So what does this mean for us as ambassadors for Christ's kingdom? Well, Paul tells us that just as an ambassador for a country is given the task of appealing to their host country on behalf of their own country, so we as God's ambassadors have been given a message to share with the world. It is thus, our duty to undertake this task of pleading with the people in this world to "be reconciled to God." 

In this way, as Paul shares, we as ambassadors are "ministers of reconciliation," telling a lost world about the hope we have through Jesus Christ, and urging them to follow Christ and be made right with God.

Hope for a Dying World

My friends, the sobering reality we must face is that this world is dying. We all know this. There are over 7 billion people on the planet and the vast majority do not know Jesus. And most of the members of that majority will never come to know Him. They will spend all of eternity separated from Him.

This should bring us to our knees in tears.

This post is about what it means to live a daring "even if" life of faith. And I am here to remind you that the two things that should compel us to live with bold faith are: 1) Christ paid the ultimate price for our reconciliation and has made us His ambassadors, and 2) this world desperately needs to know the hope of Jesus Christ because it is dying in utter hopelessness without Him.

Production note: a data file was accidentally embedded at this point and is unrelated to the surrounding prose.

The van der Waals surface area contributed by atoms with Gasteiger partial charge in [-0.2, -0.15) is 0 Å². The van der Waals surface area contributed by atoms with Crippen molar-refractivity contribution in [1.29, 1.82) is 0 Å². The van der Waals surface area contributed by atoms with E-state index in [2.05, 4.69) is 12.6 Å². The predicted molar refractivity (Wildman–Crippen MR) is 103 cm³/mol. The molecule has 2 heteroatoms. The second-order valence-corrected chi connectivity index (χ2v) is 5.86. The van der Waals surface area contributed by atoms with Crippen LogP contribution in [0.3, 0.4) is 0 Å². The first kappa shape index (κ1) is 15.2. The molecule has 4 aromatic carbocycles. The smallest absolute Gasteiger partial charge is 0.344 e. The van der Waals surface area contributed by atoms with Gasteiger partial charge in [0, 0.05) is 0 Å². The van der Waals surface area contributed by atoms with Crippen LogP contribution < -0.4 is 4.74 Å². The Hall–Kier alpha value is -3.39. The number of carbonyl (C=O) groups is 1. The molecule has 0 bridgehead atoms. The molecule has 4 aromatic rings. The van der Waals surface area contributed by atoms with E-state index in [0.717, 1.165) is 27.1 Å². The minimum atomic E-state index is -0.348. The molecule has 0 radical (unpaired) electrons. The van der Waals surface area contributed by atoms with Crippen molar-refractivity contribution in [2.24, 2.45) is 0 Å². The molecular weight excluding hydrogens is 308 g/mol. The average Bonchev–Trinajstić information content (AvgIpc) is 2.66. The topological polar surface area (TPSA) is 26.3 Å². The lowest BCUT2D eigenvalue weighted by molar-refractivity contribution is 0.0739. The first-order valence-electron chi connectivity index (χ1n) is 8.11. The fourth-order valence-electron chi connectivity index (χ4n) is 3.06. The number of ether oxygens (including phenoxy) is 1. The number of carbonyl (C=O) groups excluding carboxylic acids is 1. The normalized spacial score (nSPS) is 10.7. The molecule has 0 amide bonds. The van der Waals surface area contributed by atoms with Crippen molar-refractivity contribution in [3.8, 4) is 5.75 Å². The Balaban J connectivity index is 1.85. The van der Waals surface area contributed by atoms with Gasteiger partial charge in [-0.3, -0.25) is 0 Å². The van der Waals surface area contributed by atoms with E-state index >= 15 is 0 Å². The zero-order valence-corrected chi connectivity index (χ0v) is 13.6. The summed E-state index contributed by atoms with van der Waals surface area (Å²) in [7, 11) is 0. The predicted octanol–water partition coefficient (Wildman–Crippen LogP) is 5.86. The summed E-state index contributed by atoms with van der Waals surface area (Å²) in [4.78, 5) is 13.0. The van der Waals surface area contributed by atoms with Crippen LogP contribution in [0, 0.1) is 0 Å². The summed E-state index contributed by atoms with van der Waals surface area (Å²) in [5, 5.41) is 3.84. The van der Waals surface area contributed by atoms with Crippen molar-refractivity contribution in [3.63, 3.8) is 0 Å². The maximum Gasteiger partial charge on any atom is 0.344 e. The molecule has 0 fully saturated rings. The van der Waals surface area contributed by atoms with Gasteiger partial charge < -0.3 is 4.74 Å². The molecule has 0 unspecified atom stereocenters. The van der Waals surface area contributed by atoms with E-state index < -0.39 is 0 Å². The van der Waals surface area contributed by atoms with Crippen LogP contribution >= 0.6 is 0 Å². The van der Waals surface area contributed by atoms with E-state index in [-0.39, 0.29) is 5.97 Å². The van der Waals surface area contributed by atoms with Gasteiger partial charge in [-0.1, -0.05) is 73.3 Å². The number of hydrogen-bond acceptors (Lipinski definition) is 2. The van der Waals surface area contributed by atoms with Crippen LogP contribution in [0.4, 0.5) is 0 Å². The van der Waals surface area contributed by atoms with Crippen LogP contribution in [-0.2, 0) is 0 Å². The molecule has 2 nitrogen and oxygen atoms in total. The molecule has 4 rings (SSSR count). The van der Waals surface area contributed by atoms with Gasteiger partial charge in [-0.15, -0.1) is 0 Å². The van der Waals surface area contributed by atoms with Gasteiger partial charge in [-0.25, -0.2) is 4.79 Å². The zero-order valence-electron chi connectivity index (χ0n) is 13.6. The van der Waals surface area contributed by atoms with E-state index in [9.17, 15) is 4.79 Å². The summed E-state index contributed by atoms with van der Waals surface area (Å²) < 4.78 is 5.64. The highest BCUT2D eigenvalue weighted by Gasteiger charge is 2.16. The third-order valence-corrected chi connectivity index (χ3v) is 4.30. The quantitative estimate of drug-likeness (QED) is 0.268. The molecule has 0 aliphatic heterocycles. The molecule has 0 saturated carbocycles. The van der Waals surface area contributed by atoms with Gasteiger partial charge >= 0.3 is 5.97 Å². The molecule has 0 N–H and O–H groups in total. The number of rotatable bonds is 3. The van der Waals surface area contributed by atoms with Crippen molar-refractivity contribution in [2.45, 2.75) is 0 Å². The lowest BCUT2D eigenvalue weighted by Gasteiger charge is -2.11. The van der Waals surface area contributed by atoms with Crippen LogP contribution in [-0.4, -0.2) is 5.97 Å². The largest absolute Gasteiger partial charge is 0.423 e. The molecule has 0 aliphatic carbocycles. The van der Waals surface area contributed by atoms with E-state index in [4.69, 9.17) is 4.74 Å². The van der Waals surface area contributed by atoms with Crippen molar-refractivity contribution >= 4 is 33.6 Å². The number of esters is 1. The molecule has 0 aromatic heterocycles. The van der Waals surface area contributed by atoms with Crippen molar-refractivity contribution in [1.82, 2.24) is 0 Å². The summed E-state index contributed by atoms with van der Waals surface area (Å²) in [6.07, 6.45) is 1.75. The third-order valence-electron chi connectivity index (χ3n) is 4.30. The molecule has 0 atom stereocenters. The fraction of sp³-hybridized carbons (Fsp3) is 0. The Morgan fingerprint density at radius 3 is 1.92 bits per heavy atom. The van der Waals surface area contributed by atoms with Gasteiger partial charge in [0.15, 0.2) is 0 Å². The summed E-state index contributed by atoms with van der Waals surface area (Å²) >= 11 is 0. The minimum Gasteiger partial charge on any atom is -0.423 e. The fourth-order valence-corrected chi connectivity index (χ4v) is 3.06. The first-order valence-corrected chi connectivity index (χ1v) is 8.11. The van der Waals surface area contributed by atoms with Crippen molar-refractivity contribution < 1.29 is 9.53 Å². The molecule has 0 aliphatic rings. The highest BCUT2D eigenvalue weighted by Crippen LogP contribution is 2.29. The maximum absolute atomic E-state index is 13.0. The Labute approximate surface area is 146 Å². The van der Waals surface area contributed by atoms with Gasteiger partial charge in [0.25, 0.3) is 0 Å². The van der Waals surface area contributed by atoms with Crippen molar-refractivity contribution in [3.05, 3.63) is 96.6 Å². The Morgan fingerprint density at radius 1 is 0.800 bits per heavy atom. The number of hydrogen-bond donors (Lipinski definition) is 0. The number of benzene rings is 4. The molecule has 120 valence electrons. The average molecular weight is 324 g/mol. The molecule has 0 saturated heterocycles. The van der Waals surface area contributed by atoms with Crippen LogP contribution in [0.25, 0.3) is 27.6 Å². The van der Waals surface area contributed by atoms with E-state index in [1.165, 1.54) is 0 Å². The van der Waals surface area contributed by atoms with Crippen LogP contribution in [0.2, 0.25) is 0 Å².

And friends, we have this treasure.  We have this hope.

Paul said that the love of Christ compelled him to share the Gospel of Jesus Christ wherever he went, and to whomever he encountered - whether it was a person attending a local synagogue or one of the most powerful leaders in Roman government. And this he did even in the face of persecution and the threat of death.

We too, need to be reminded of the great love of God, and allow the hope of reconciliation with Him through Christ to compel us to step out of our places of comfort in order to speak the life-giving Truth of the hope we have for eternity with God, forever reconciled to Him.